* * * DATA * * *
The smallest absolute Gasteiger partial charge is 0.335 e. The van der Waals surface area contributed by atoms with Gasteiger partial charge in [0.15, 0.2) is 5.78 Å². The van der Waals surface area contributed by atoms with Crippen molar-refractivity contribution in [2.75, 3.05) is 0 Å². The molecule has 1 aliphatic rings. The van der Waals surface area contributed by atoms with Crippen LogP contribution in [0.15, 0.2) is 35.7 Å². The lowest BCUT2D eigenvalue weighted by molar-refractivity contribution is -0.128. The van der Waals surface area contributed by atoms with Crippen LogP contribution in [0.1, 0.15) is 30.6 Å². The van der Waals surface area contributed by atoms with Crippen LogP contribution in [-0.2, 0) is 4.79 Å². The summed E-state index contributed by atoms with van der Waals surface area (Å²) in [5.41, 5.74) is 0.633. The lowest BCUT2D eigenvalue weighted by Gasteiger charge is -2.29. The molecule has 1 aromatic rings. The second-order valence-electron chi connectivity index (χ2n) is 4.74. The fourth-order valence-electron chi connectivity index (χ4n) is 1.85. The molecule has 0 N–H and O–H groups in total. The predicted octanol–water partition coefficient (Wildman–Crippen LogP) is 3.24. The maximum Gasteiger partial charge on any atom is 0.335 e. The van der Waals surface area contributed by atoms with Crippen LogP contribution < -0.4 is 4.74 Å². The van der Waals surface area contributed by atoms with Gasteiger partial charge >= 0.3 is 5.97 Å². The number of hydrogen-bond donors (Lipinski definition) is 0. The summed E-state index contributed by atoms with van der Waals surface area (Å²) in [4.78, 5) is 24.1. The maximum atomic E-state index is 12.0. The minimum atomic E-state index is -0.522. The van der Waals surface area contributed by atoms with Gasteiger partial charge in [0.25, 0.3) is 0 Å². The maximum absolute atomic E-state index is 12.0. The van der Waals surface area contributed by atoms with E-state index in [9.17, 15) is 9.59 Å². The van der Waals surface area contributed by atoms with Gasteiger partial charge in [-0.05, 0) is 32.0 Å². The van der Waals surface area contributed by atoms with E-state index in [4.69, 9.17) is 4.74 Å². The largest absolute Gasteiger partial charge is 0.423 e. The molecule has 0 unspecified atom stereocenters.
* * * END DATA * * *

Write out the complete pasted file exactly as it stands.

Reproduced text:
The smallest absolute Gasteiger partial charge is 0.335 e. The van der Waals surface area contributed by atoms with Gasteiger partial charge in [0.15, 0.2) is 5.78 Å². The van der Waals surface area contributed by atoms with Crippen molar-refractivity contribution in [2.75, 3.05) is 0 Å². The molecule has 1 aliphatic rings. The van der Waals surface area contributed by atoms with Crippen LogP contribution in [0.15, 0.2) is 35.7 Å². The lowest BCUT2D eigenvalue weighted by molar-refractivity contribution is -0.128. The van der Waals surface area contributed by atoms with Crippen LogP contribution in [0.1, 0.15) is 30.6 Å². The van der Waals surface area contributed by atoms with Crippen LogP contribution in [-0.2, 0) is 4.79 Å². The summed E-state index contributed by atoms with van der Waals surface area (Å²) in [5.41, 5.74) is 0.633. The lowest BCUT2D eigenvalue weighted by Gasteiger charge is -2.29. The molecule has 1 aromatic rings. The second-order valence-electron chi connectivity index (χ2n) is 4.74. The fourth-order valence-electron chi connectivity index (χ4n) is 1.85. The molecule has 0 N–H and O–H groups in total. The predicted octanol–water partition coefficient (Wildman–Crippen LogP) is 3.24. The maximum Gasteiger partial charge on any atom is 0.335 e. The van der Waals surface area contributed by atoms with Crippen LogP contribution < -0.4 is 4.74 Å². The van der Waals surface area contributed by atoms with Gasteiger partial charge >= 0.3 is 5.97 Å². The number of hydrogen-bond donors (Lipinski definition) is 0. The summed E-state index contributed by atoms with van der Waals surface area (Å²) in [4.78, 5) is 24.1. The maximum atomic E-state index is 12.0. The minimum atomic E-state index is -0.522. The van der Waals surface area contributed by atoms with Gasteiger partial charge in [0.25, 0.3) is 0 Å². The maximum absolute atomic E-state index is 12.0. The van der Waals surface area contributed by atoms with E-state index in [9.17, 15) is 9.59 Å². The van der Waals surface area contributed by atoms with Gasteiger partial charge in [-0.05, 0) is 32.0 Å². The van der Waals surface area contributed by atoms with E-state index in [4.69, 9.17) is 4.74 Å². The largest absolute Gasteiger partial charge is 0.423 e. The molecule has 0 unspecified atom stereocenters.